Your kitchen counter is literally the workhorse of the kitchen. Even on the days you don't do any cooking, you probably use your counter. It's where you plop down the day's mail. It's where you stand while you're waiting for the coffee to brew. It's where you unpack groceries. And on the days you cook, well, then it's getting splattered with ingredients gone astray, covered with crumbs, and more. The point? The counter takes a lot of abuse.
Maybe you sweep up crumbs every night before you go to bed. But what about a deeper clean? Here's how to care for your kitchen counter — organized by whatever type you may have.
There's a long list of pros for butcher block countertops in terms of beauty and function, and one definite con: maintenance. For one, there's the oiling, which is the best way to restore the surface's sheen. Then there's the staining; a drop of red wine can lead you to resort to sanding (and what a project that can be!). Luckily, there are some things you can do — on a daily or as-needed basis — to keep your butcher block cabinets looking like new. Hint: You'll need some vinegar, plus maybe some salt and lemons.
Take Care of Your Butcher Block Counters
Oh, marble. You are so pretty! But you can scratch, etch, and stain so easily. The good news? It's pretty easy to clean on a daily basis! You really just need a spray bottle, warm water, non-abrasive dish soap, and some towels. Just avoid acidic natural cleaners like vinegar and lemon juice, as those can etch the surface. For deeper stains (red wine!), you'll need to make a paste out of water and baking soda and let it sit on the area for at least 24 hours.
Read more: How To Clean Marble Countertops
There's a lot of different advice about how to clean granite. (Use Windex! No, never use Windex! Use a special granite-only cleaner! No, you don't need a special granite-only cleaner!)After doing our own research, we think we've discovered a consensus among stone experts on how to care for granite. You really don't need any special cleaners to get those countertops shiny and streak-free. Just get some gentle dish soap, microfiber cloths, and maybe some isopropyl alcohol.
Technology in the world of laminate countertops has come a long way. Some options seriously look like granite or wood these days. Of course, some options — usually found in old rental kitchens — are less sleek. Whichever style you have, it'll be easy to care for because laminate is super durable. Wipe up spills right away (to avoid stains) and give the counter a daily wipe down with a non-abrasive cleaner. If your laminate is textured, as so many are, try using a scrub brush to get into the nooks and crannies during a deeper cleaner.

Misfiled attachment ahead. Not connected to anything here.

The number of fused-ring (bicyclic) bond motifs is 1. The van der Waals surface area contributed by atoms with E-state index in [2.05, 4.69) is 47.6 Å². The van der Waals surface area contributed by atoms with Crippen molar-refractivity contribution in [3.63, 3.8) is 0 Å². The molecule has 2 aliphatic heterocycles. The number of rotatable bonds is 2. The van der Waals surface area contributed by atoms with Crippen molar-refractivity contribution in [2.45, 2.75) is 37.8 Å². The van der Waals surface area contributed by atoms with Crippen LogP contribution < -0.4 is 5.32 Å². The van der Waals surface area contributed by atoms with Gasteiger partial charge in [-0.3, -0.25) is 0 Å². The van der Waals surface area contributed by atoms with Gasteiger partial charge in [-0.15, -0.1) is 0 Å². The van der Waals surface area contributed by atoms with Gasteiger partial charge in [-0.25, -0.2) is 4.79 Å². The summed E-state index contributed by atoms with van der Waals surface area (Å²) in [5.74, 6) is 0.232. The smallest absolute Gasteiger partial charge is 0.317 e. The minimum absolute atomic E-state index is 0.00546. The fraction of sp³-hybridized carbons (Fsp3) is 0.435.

Take Care of Your Laminate Counters
Stainless steel counters add an awesome industrial look to any kitchen and are certainly getting more popular in residential kitchens. You already know that stainless steel is quick to show finger prints (your fridge is proof!), but the material is fairly easy to care for on a counter. You don't need any special cleaners — just a few pantry staples, a couple cleaning cloths, and a soft-bristled scrubbing brush.
The tough thing about tile is actually the grout. While tiles can chip and crack, they're usually pretty easy to wipe clean (of course, aggressive scrubbing can ruin a high-gloss finish). The grout, on the other hand, can collect food particles and be prone to staining. A scouring powder and bleach is the best way to keep the grout sparkling and white.
Read more: All About Ceramic Tile Countertops
This engineered stone is poised to replace granite, and for good reason: Because it's non-porous, you don't have to worry about typical countertop woes like etching, stains, cracks, chips, or even mildew and bacteria. To clean, you can simply wash it down with soap and water or a mild detergent. And there's no need to seal or reseal it throughout its lifetime.
Often used on laboratory bench tops (think back to high school chemistry!), soapstone is impervious to acids like lemon juice and red wine. It's also heat-resistant: You can place pots directly onto the countertop. You don't need to seal it and can be cleaned with just soap and water. Note: The biggest downside is that soapstone is soft, which makes it susceptible to scratches and nicks. The best way to deal with those? Buff 'em out with sandpaper.
Read more: All About Soapstone Countertops
When done right, concrete never feels too cold or industrial. It does, however, need to be sealed in order to properly fight stains, water and heat damage, and bacterial growth. To clean, use a non-acidic cleaner and skip aggressive scrubbing pads, which can wear away the sealer. Instead, opt for a microfiber cloth.
Read more: All About Concrete Countertops
What kind of countertop do you have? What are your cleaning pet peeves about it?